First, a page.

By Anthony92931 (Own work) [CC BY-SA 3.0], via Wikimedia Commons

February 28, 2018; New York Times

Corporate social responsibility is taking a very different and more activist form these days, causing corporations to weigh in on social issues even when it may create a backlash.

In a newswire on Tuesday, NPQ discussed the growing number of corporate partners dropping support for the NRA and its membership. Now, in a related action, one major gun retailer has stepped up to implement some of the reforms being advocated nationally in its shops. Yesterday, Edward Stack, the CEO of Dick’s Sporting Goods, announced that its stores would voluntarily end sales of all assault-style rifles, and high-capacity magazines. These changes, Stack says, will be permanent. Later in the day, Walmart joined Dick’s in the age limitation; it had already ended its practice of selling assault-style weapons in 2015.

Stack says he supports Second Amendment rights, but “We don’t want to be a part of a mass shooting.”

Stack disclosed that one of his Dick’s stores sold Nikolas Cruz a gun in November, though not one that was not used in the school shooting. “But it came to us that we could have been a part of this story,” he said. “We don’t want to be a part of this any longer.’”

Stack is only too aware that the stand Dick’s has taken may be an unpopular move in his field. Still, “When we saw what happened in Parkland, we were so disturbed and upset….We love these kids and their rallying cry, ‘Enough is enough.’ It got to us.”

And people did respond—the number of tweets about Dick’s increased by 12,000 percent over the average over the previous 10 days. Although 79 percent of them were positive, some did call for a boycott of the stores. At the same time, Dick’s stock traded about 1.8 percent higher yesterday.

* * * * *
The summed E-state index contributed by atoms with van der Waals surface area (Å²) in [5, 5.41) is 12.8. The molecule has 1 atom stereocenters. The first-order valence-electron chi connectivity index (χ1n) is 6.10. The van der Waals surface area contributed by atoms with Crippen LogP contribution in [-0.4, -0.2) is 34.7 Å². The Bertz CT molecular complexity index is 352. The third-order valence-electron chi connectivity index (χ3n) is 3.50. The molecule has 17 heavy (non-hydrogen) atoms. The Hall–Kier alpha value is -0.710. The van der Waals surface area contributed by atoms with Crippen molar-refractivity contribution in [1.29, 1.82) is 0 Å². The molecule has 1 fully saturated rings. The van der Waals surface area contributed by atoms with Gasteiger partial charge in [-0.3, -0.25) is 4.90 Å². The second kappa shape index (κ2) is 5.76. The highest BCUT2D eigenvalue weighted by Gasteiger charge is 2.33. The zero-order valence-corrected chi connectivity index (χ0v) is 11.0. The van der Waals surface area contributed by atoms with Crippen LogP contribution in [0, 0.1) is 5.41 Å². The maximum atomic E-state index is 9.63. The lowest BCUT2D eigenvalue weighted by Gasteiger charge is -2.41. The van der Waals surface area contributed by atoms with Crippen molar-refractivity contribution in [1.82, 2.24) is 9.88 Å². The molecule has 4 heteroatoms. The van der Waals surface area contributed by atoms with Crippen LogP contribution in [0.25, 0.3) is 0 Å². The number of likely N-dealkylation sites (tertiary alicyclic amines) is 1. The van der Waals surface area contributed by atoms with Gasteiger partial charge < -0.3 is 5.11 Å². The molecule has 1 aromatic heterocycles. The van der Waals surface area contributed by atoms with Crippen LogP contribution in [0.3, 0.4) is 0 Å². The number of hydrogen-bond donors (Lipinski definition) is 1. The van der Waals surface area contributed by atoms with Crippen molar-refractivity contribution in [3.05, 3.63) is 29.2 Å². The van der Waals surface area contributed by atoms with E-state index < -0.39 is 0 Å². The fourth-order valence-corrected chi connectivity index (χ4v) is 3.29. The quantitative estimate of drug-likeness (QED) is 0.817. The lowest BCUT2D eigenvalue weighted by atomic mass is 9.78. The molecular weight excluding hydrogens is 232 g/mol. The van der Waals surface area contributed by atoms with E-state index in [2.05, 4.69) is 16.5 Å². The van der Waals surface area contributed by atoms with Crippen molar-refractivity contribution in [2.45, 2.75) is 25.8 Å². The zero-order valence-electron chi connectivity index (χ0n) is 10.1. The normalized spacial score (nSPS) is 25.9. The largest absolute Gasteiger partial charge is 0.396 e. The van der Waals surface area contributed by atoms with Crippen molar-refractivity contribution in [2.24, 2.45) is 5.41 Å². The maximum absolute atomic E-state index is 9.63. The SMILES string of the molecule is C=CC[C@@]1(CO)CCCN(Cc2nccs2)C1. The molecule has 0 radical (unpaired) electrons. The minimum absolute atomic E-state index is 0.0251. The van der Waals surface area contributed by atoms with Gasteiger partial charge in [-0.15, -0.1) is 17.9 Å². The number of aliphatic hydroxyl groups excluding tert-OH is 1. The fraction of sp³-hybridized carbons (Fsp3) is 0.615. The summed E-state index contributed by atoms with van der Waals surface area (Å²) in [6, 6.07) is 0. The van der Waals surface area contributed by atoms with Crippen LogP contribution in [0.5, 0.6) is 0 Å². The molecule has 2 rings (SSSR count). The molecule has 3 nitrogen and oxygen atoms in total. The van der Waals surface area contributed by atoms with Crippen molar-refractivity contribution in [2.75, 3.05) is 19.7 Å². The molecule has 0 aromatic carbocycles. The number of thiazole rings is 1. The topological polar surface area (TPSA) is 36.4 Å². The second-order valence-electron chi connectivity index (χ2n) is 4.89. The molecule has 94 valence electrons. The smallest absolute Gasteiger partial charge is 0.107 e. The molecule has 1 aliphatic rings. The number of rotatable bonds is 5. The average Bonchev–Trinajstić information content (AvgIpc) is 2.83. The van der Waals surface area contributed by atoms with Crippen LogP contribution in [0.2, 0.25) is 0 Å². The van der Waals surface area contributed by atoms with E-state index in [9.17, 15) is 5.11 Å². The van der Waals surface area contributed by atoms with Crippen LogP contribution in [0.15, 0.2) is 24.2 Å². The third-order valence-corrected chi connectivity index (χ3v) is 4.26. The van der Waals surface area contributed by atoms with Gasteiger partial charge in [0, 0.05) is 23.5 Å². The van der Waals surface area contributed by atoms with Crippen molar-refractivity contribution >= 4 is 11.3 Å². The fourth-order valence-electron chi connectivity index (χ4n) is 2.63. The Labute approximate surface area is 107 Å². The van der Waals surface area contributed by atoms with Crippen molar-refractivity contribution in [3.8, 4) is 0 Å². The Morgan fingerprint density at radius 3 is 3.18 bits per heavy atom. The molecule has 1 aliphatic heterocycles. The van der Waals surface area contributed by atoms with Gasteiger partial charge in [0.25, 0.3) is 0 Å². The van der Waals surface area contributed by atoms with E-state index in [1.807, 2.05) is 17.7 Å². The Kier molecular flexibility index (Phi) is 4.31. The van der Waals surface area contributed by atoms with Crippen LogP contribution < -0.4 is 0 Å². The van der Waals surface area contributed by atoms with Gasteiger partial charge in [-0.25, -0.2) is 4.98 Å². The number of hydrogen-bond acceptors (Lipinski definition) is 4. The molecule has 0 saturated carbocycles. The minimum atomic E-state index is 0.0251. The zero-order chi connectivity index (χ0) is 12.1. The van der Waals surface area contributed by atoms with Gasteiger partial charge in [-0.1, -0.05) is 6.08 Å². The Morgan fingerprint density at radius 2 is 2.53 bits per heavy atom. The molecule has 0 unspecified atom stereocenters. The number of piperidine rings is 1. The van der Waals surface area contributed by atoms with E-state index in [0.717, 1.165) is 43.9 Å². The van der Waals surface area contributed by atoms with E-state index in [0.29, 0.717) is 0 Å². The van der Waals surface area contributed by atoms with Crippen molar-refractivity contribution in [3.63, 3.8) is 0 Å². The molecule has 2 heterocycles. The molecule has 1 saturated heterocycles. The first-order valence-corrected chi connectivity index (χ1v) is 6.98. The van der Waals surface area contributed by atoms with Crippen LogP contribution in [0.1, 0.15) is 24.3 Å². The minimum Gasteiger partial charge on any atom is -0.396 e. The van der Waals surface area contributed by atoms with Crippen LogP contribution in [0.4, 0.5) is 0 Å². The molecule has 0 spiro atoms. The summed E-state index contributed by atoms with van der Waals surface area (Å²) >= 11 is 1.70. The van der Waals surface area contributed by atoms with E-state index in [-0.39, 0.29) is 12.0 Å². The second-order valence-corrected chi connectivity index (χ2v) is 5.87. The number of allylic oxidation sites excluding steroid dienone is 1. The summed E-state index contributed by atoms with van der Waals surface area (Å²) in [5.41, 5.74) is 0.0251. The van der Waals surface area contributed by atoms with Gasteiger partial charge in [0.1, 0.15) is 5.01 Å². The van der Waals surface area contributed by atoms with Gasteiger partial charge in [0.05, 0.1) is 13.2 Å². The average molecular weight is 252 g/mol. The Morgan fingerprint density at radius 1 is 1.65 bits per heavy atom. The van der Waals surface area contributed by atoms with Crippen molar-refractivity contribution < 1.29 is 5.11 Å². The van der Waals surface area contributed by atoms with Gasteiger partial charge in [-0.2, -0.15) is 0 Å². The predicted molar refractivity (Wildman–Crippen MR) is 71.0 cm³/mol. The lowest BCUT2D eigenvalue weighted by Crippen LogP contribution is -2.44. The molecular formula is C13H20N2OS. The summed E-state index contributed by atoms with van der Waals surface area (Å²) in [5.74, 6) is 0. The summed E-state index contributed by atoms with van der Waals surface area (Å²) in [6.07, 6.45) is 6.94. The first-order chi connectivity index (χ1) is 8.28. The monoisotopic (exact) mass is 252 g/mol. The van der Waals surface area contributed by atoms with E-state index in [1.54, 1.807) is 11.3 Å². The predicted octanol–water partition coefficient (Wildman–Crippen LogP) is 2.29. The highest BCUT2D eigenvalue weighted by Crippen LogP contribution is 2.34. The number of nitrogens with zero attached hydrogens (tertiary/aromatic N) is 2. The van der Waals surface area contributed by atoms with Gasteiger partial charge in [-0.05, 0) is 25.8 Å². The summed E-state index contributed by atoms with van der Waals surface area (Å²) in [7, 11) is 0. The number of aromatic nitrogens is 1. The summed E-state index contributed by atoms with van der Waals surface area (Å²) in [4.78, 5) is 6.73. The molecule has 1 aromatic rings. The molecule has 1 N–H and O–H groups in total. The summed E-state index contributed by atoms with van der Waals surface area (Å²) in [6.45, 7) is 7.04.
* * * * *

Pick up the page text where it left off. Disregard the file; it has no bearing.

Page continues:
The company is calling on lawmakers to pass “common sense gun reform” measures which would include raising the minimum age to buy guns to 21, banning assault-type weapons and so-called “bump stocks,” and conducting broader background checks that include mental-health information and previous interactions with law enforcement.

Legal experts said they saw no likely challenges to Dick’s decision to stop selling assault-style rifles. Its decision to stop selling weapons to anyone under 21, however, could be tested in court. Adam Winkler, a professor of constitutional law at the School of Law of UCLA, commented that there’s a chance the self-imposed policy will end up in court. “Don’t be surprised if an aggressive attorney general of a gun-friendly state brings an age-discrimination claim against Dick’s,” Professor Winkler wrote in an email to the New York Times.

Mr. Stack said his company was prepared for controversy as a result of the decision. “The whole hunting business is an important part of our business, and we know there is going to be backlash on this,” Mr. Stack said. “But we’re willing to accept that. If the kids in Parkland are being brave enough to stand up and do this, we can be brave enough to stand up with them.”—Ruth McCambridge